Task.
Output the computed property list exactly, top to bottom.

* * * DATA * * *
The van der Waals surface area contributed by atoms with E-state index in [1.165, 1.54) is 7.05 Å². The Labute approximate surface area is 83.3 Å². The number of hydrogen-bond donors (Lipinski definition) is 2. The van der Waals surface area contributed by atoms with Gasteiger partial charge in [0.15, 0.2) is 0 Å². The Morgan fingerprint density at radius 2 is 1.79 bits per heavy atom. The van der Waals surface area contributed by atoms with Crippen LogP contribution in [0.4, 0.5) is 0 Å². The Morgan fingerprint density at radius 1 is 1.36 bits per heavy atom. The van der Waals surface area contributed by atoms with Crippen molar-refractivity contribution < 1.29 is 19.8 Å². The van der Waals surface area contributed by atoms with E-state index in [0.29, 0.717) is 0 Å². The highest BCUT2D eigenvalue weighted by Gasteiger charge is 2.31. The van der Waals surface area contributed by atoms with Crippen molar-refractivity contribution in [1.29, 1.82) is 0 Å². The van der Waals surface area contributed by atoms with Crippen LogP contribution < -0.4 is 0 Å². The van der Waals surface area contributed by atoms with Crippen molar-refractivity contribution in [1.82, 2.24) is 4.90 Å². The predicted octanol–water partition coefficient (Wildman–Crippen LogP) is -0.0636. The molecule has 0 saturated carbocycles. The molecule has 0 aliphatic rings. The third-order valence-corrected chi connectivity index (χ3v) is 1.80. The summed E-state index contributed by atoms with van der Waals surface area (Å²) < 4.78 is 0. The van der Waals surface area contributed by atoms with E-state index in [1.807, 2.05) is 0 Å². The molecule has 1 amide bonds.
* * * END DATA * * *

The van der Waals surface area contributed by atoms with E-state index in [1.165, 1.54) is 7.05 Å². The Labute approximate surface area is 83.3 Å². The number of hydrogen-bond donors (Lipinski definition) is 2. The van der Waals surface area contributed by atoms with Gasteiger partial charge in [0.15, 0.2) is 0 Å². The Morgan fingerprint density at radius 2 is 1.79 bits per heavy atom. The van der Waals surface area contributed by atoms with Crippen LogP contribution in [0.4, 0.5) is 0 Å². The Morgan fingerprint density at radius 1 is 1.36 bits per heavy atom. The van der Waals surface area contributed by atoms with Crippen molar-refractivity contribution < 1.29 is 19.8 Å². The van der Waals surface area contributed by atoms with E-state index in [0.29, 0.717) is 0 Å². The highest BCUT2D eigenvalue weighted by Gasteiger charge is 2.31. The van der Waals surface area contributed by atoms with Crippen molar-refractivity contribution in [1.29, 1.82) is 0 Å². The van der Waals surface area contributed by atoms with Crippen LogP contribution < -0.4 is 0 Å². The van der Waals surface area contributed by atoms with Crippen molar-refractivity contribution in [1.82, 2.24) is 4.90 Å². The predicted octanol–water partition coefficient (Wildman–Crippen LogP) is -0.0636. The molecule has 0 saturated carbocycles. The molecule has 0 aliphatic rings. The third-order valence-corrected chi connectivity index (χ3v) is 1.80. The summed E-state index contributed by atoms with van der Waals surface area (Å²) < 4.78 is 0. The van der Waals surface area contributed by atoms with E-state index in [1.807, 2.05) is 0 Å². The molecule has 1 amide bonds.